Created: 2007-01-25
Last modified: 2007-05-30

Database Performance and Scalability with db_STRESS Benchmark @T2000

by Dimitri

Ces informations sont données à titre indicatif et n'engagent pas Sun Microsystems.

Table of contents

Started as a simple database engines comparison, this benchmark quickly out-passed initial test perimeter and was transformed into more general database scalability study. This is the Part-I.

Following benchmark results covering mixed subjects, combining:
     - MySQL MyISAM and InnoDB
     - PostgreSQL
     - Oracle 10g
     - ZFS (Sol10 11/06)
     - UFS buffered/forcedirectio
     - T2000
     - etc

This study was full of re-bound event and crazy surprises. I'm presenting all events here as they happened in chronological order, finding by finding, with all fixed and potential problems. Final results are very positive, but I always was most interested to know *how* people reaching the best possible performance level (being on the same initial conditions as others) - rather just a final numbers... Hope information presented in this document will be also useful for others and, if it'll wake up any new ideas - I'll be even more happy! :)

Have a fun reading! Any feedback - welcome!


2. Benchmark Platform
Initially we simple bet: will T2000 (1200Mhz UST1 8cores) be able to keep the same workload (database) as V490 (4CPU US4+ 1800Mhz (bi-cores)), or not?.. The only real way to know is to test by ourselves :)) As there was no V490 server around, V890 with 4CPU disabled was ok. Then, to avoid any storage speculations, each server got connected 2x SE3510 boxes. One SE3510 configured in RAID5 and another one in RAID1...

3. Benchmark Overview

4. MySQL Benchmark
Just few points here before going further:

     - Interesting parameters to check:
          - thread_concurrency= ?? (post-note: very sensible for MyISAM)
          - innodb_thread_concurrency= ?? (post-note: very important for InnoDB)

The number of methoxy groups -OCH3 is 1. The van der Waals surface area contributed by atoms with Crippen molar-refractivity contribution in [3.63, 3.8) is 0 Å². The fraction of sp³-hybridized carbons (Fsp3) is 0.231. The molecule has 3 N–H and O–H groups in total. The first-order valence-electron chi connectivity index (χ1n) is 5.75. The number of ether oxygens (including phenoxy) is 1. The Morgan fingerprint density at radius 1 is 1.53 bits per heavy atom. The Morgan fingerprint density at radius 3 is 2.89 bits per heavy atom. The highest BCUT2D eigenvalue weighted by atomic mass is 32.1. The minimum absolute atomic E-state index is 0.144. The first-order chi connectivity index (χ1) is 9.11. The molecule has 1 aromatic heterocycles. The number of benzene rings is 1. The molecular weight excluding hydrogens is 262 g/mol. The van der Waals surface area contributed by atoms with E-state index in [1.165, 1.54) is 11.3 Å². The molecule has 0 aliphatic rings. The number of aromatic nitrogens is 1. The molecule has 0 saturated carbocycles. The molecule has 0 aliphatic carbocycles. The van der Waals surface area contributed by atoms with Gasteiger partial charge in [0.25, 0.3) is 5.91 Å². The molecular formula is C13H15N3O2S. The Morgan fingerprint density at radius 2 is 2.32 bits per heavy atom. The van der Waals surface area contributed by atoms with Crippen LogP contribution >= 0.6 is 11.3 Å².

- innodb_file_io_threads= ?? (post-note: did not help)
          - innodb_flush_method= O_DIRECT (and avoid flush call, post-note: did not help)
          - innodb_flush_log_at_tx_commit= 0 (mixed with UFS Direct I/O = ON may be still acceptable)
          - tx isolation = READ-COMMITTED (post-note: did not help)
          - innodb_locks_unsafe_for_binlog (post-note: deprecated)

     - Absolutely to test MyISAM databases at least once with UFS Direct=ON to see its true writing capacity

5. PostgreSQL Benchmark
It was a long time I did not run any test on PostgreSQL, and it was a good occasion to replay the same test scenario on the latest PgSQL-v8.2.3. As well I was encouraged by the same benchmark article ( to see by myself how well PostgreSQL scalability is...

6. Oracle Benchmark
Speaking about databases, may we miss Oracle?.. No! :)))
But may we speak about?... No! :(((

[skip] Oracle results are removed due Oracle license restrictions [/skip]

Why these graphs instead of final table with avg TPS grouped by test, etc. Well, as you may see on graphs - database performance is rarely staying on the same activity even generating workload is. So, saying just we have 1500 TPS in avg is only part of truth if TPS level jumping all the time between 1000 and 2000...

8. FINAL SUMMARY: db_STRESS@UFS - Apples to Apples
Due some further findings as well once have clear idea about deadlock origin, I've decided to replay ALL tests within the same test conditions and using the same injector code. The results are quite surprising, specially for MySQL...

9. Suspended Questions: More lights...
Few questions were still suspended or unclear at the end of tests, and before to free used hardware for another project, I got a time to run some additional tests to get more lights on following topics:

Well, time was limited, so there in no full answers :))